There were quite a few people who couldn’t make it to book club this week to talk about The Song of Achilles (Madeline Miller), a re-telling of the classic Greek tale The Illiad. Those of us who were there decided that this was the main problem with this book – why re-tell such an iconic story? There was something about this fact that put most of us off, particularly those who already knew the story.
It is a book of two halves, the first half focusing on the childhood of two quite different Princes, Patroclus and Achilles, with Patroclus as the narrator. As their relationship develops, the story moves on to the period of the Trojan Wars and the narrative picks up quite quickly, with decades passing in the space of a couple of paragraphs. The first half of the book did seem more enjoyable, perhaps because of the slower pace and the element of the unknown – the author could use her imagination a little more and I had less of an idea as to what twists and turns might face the pair as young boys.
Overall the verdict was a mixture of positives and (mainly) negatives – the two main characters were mostly disliked, with minor figures such as Odysseus and Briseis found to be much more appealing. I suppose we almost felt as though the focus on Patroclus and Achilles was too much when there were other more interesting figures in the story that could be explored (Agamemnon and Hector, who was barely mentioned, to name another two). Which brings it all back to the issue of retelling a classic tale from the point of view of a character that had a very narrow view of events – it made the story not as gripping as you may have hoped, and it did leave us wondering why the author decided to re-write the Illiad in the first place.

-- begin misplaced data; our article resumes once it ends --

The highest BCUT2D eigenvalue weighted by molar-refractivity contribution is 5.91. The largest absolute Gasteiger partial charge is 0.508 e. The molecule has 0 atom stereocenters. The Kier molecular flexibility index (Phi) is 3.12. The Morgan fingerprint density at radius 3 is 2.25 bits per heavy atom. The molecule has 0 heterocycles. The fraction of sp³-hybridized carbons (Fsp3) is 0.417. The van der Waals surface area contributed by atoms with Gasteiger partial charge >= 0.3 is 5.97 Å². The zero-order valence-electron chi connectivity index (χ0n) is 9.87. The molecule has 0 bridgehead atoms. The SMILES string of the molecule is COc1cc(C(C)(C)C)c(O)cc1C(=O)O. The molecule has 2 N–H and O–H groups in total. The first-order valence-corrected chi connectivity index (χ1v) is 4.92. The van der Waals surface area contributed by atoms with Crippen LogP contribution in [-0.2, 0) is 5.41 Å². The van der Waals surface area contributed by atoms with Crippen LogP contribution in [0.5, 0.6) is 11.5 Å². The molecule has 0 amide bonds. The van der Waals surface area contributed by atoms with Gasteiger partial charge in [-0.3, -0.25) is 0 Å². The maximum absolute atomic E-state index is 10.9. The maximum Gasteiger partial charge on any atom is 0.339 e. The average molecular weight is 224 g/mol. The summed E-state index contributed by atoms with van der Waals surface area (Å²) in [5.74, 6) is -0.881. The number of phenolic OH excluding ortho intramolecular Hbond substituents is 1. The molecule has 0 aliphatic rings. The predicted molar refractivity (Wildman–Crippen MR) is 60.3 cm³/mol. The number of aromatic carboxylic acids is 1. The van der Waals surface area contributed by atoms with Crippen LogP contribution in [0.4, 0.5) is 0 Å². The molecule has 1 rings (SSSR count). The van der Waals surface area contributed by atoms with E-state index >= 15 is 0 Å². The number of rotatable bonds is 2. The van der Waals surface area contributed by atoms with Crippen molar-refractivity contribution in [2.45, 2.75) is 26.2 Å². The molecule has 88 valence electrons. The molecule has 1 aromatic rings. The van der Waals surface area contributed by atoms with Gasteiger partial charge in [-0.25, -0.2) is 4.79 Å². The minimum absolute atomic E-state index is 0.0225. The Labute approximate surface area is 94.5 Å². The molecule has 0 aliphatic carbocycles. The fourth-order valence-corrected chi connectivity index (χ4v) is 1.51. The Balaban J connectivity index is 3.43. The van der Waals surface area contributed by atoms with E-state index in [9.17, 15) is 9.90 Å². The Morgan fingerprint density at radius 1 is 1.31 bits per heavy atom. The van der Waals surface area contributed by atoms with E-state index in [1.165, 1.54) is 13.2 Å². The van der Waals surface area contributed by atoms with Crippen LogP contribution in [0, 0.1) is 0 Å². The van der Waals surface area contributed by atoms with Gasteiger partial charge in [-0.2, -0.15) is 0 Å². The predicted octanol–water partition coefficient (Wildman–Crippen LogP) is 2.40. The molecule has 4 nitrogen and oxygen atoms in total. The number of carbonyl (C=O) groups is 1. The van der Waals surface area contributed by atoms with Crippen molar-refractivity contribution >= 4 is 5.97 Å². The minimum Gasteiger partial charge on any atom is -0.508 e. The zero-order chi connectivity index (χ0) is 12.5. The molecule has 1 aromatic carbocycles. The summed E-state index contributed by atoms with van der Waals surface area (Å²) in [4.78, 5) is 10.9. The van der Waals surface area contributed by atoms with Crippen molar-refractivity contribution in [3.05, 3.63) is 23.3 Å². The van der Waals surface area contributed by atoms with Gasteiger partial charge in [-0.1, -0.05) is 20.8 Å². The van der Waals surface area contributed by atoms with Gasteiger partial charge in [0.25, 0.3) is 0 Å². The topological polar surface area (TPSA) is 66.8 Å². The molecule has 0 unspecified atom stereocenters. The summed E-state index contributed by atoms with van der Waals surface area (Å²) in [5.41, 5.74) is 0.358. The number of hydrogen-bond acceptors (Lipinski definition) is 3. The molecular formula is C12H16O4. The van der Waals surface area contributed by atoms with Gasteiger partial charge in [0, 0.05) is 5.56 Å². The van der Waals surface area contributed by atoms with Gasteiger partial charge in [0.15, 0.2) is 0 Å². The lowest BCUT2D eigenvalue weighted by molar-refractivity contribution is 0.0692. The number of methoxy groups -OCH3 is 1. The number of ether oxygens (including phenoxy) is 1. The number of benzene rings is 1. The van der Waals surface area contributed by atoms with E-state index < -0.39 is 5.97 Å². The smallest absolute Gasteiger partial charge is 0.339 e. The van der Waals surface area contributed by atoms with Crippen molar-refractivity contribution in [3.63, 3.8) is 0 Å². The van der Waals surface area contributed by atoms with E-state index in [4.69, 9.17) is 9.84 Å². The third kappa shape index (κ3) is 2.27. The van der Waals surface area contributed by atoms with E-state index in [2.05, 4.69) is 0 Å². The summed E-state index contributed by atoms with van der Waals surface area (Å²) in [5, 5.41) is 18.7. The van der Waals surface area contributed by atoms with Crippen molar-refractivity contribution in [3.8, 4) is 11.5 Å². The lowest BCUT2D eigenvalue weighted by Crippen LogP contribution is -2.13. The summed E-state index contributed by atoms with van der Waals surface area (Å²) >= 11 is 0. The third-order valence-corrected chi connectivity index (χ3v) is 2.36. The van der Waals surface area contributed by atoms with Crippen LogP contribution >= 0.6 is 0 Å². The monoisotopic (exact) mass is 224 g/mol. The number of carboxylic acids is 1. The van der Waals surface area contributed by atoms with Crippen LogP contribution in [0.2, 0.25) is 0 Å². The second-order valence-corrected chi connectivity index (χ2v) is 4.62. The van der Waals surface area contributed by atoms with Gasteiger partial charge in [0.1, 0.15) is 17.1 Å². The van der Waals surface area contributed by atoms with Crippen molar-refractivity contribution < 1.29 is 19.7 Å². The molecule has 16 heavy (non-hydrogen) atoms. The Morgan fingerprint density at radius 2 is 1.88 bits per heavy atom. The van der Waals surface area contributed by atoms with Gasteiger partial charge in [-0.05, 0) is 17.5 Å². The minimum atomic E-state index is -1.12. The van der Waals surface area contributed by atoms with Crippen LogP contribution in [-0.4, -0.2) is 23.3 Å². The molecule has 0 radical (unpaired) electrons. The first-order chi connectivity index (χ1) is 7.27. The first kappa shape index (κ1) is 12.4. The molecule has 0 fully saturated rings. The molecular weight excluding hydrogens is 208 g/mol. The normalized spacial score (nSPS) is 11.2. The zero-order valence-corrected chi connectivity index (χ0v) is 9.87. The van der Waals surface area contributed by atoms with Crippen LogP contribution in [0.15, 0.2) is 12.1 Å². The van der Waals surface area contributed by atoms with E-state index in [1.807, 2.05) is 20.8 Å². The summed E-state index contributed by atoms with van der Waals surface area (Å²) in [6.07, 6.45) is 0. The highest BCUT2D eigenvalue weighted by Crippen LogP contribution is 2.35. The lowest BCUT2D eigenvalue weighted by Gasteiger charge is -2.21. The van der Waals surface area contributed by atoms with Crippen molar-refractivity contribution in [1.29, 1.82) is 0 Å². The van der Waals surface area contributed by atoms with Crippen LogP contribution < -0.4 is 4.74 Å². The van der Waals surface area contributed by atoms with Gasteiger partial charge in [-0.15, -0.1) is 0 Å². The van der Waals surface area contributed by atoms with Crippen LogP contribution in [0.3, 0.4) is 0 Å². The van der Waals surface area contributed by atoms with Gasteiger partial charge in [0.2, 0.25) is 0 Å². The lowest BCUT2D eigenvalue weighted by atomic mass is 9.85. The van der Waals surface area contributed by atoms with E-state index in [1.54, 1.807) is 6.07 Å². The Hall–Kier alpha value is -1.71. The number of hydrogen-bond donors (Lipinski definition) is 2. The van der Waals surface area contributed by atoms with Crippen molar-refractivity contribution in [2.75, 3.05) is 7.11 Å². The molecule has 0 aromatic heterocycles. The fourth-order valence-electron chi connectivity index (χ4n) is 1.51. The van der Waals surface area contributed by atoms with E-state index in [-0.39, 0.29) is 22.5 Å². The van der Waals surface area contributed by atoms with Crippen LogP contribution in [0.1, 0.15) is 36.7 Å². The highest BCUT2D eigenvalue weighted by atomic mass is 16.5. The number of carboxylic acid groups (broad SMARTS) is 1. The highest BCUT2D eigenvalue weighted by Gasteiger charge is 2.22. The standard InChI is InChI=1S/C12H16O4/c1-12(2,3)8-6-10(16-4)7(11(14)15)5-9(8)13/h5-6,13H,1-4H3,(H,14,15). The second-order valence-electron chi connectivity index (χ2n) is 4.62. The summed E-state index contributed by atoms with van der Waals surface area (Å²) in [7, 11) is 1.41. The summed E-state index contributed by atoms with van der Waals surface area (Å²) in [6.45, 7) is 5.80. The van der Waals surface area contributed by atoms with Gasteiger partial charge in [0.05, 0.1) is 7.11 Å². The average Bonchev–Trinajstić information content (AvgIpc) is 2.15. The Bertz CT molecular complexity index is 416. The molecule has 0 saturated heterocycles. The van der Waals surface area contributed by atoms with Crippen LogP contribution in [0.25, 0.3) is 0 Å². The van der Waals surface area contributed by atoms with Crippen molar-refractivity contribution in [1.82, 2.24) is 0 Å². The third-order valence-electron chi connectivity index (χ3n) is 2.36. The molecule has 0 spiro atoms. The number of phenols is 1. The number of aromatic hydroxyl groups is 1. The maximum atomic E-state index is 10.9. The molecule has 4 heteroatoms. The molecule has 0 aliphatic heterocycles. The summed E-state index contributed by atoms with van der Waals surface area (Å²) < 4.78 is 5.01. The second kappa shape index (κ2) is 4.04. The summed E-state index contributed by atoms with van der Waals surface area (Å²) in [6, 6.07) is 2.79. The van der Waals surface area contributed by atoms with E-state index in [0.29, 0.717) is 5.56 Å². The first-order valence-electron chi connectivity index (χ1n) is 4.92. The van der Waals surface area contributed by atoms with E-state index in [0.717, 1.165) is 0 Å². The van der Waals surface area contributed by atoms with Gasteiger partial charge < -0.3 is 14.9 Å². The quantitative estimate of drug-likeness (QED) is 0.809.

I didn’t ask for a star rating from anyone, but I’m guessing it would be 2.5 out of 5 – easy to read but a little disappointing by the end. I should also add that this Book Club saw the first ever occurrance of someone having made notes on the book to bring with them. Extra Brownie points were awarded.